Is there any reason to think that a Romney presidency will be different from George W. Bush’s presidency? If so, why? In what ways?
The common answer that I’ve seen other people give is entirely focused on personality and psychology. This is the idea that Romney has a different temperament that makes him both risk-averse and more flexible than the famously stubborn Bush. This is why we’re supposed to believe that his hawkish rhetoric doesn’t mean anything, because he would not be as reckless as Bush was. According to this view, Romney is a “pragmatist” as opposed to the more ideological Bush, and he is “data-driven” rather than someone inclined to follow his instincts. All of that could be true, and it still wouldn’t make much difference in terms of policy.
It might mean that Romney would be more or less effective in carrying out Bush-era policies, but the policies would be largely the same. On foreign policy, all of the evidence suggests that Romney’s conduct in office would be very similar to Bush’s. Romney seems more inclined to provoke other major powers than Bush was, but this is a difference of degree rather than of kind. The possibility that few people are willing to imagine is that Romney’s policies will be similar to Bush’s on most issues (except maybe immigration), but Romney will be even worse than Bush at presenting them and selling them to the public.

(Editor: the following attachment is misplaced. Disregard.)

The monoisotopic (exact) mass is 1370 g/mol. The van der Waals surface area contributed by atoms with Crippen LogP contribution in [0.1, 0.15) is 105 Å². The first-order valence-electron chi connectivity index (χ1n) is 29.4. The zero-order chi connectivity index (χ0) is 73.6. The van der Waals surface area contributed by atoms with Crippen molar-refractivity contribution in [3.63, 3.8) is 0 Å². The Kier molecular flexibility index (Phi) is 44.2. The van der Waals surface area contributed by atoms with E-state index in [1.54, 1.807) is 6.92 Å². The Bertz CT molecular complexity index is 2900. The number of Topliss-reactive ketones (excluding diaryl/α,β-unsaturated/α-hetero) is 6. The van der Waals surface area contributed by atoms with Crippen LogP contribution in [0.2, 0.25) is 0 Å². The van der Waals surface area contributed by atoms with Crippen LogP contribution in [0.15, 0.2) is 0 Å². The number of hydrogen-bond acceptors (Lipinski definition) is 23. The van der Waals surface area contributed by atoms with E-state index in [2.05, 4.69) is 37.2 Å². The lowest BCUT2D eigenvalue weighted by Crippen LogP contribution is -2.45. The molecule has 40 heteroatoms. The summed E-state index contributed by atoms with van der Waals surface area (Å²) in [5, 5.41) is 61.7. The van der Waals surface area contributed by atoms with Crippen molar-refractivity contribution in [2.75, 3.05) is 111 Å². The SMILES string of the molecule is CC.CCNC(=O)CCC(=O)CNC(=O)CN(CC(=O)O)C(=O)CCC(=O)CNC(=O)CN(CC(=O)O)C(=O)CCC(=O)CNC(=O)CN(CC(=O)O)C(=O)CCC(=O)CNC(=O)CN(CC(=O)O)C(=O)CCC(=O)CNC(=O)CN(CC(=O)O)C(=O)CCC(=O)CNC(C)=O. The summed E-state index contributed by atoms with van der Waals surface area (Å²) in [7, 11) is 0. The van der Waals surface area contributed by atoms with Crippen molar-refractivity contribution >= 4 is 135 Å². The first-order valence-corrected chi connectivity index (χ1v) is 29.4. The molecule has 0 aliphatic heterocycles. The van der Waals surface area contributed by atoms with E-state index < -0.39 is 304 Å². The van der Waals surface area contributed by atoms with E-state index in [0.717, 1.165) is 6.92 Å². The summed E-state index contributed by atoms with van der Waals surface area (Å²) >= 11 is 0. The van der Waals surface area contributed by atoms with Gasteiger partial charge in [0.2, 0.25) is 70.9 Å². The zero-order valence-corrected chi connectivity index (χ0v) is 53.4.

Matt Steinglass commented recently on Romney’s political ineptitude, describing Romney’s foreign tour as “a bit of a horn-honking, floppy-shoed clown show.” The title of Steinglass’ post was “Like Bush, but without the cosmopolitan flair,” which points to what we can expect from a Romney administration: political incompetence instead of administrative failure. Steinglass’ jibe identifies two of Romney’s weaknesses: he seems to be largely uninterested in the rest of the world, except when it serves as an arena used to showcase American “leadership,” and he is remarkably tone-deaf when speaking to and about other nations. The tone-deafness is partly a function of his lack of interest, and some of it comes from the bad advice he is getting from the likes of Dan Senor. No matter the reason for it, this ensures that he will irritate and annoy other nations with some regularity.
It’s true that Romney can pander to the groups that he is trying to court at the moment, but he usually does so in such an overreaching, excessive way that he inevitably alienates and angers more people than he pleases. This is why he ends up saying so many preposterous things ranging from “double Gitmo” to “not one inch of difference” to “number one geopolitical foe.” He doesn’t seem to be able to distinguish between the pandering necessary to satisfy his target audience and embarrassing overkill. Meanwhile, his campaign is filled with and surrounded by people convinced that Bush’s foreign policy was not poorly conceived so much as it was poorly executed. Many of Romney’s advisers seem to believe that Bush’s mistake was that he didn’t go far enough and scaled back his administration’s ambitions in the second term. Romney will likely govern along the same lines as Bush in most things, but in his conduct of foreign policy he will probably not be as diplomatic.